But you don’t want to hear about that. After scooping around a bit, we headed down to the main ball room, where the guests would be signing. JD got a quick autograph from Mick Foley, a very gregarious figure who didn’t seem to have too much to say at that moment. Afterwards, we hit the dealer’s room. That’s when JD discovered something else he’s been searching for: A Coor’s Light standee of Elvira. He immediately grabbed it and we got back in line to meet Miss Peterson, which a decent sized line was forming for.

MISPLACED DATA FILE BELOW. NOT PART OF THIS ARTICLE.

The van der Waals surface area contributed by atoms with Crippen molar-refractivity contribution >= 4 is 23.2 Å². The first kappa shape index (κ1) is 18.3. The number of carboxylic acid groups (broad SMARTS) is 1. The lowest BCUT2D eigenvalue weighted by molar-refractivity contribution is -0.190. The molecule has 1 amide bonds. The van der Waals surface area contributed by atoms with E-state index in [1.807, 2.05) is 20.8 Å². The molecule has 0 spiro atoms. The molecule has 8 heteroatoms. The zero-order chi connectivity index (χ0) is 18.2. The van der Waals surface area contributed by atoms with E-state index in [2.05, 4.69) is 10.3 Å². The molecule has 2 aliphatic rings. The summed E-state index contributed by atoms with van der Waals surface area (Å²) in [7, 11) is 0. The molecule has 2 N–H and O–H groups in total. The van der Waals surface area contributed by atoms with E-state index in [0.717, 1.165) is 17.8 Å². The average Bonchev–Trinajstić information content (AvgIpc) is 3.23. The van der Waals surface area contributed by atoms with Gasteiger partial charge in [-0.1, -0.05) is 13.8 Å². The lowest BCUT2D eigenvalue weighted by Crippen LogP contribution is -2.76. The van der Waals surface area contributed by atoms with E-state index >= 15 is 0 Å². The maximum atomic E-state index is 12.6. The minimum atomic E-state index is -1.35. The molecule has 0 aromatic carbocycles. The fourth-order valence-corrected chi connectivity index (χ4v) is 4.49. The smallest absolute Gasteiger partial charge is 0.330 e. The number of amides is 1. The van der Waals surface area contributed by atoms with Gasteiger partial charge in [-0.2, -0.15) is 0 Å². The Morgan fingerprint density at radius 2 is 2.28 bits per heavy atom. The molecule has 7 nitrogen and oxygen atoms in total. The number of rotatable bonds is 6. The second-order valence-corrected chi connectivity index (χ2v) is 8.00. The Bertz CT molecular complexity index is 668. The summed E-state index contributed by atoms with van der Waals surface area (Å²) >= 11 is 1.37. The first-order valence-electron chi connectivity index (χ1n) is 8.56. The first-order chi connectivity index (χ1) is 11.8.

I assure you, Cassandra Peterson is an absolute sweetheart. JD chatted with her for a while, asking all the questions he wanted. When she asked where he wanted her signature on the standee, he sheepishly pointed towards the infamous cleavage. She laughed, jokingly called him “a pervert.” Naturally, we immediately set the standee up in his room that night, where it remained for the rest of the weekend.
I, sadly, did not witness any of this first-hand. Multiple people had asked me to grab Elvira signatures for them. The woman handling the money kept giving me conflicting information and I got confused. In order to prevent holding the line up, JD went ahead. By the time I sort things out, I was pretty frustrated so I just said a few kind things to Miss Peterson and posed for a photo. That was freak-out number one of the weekend.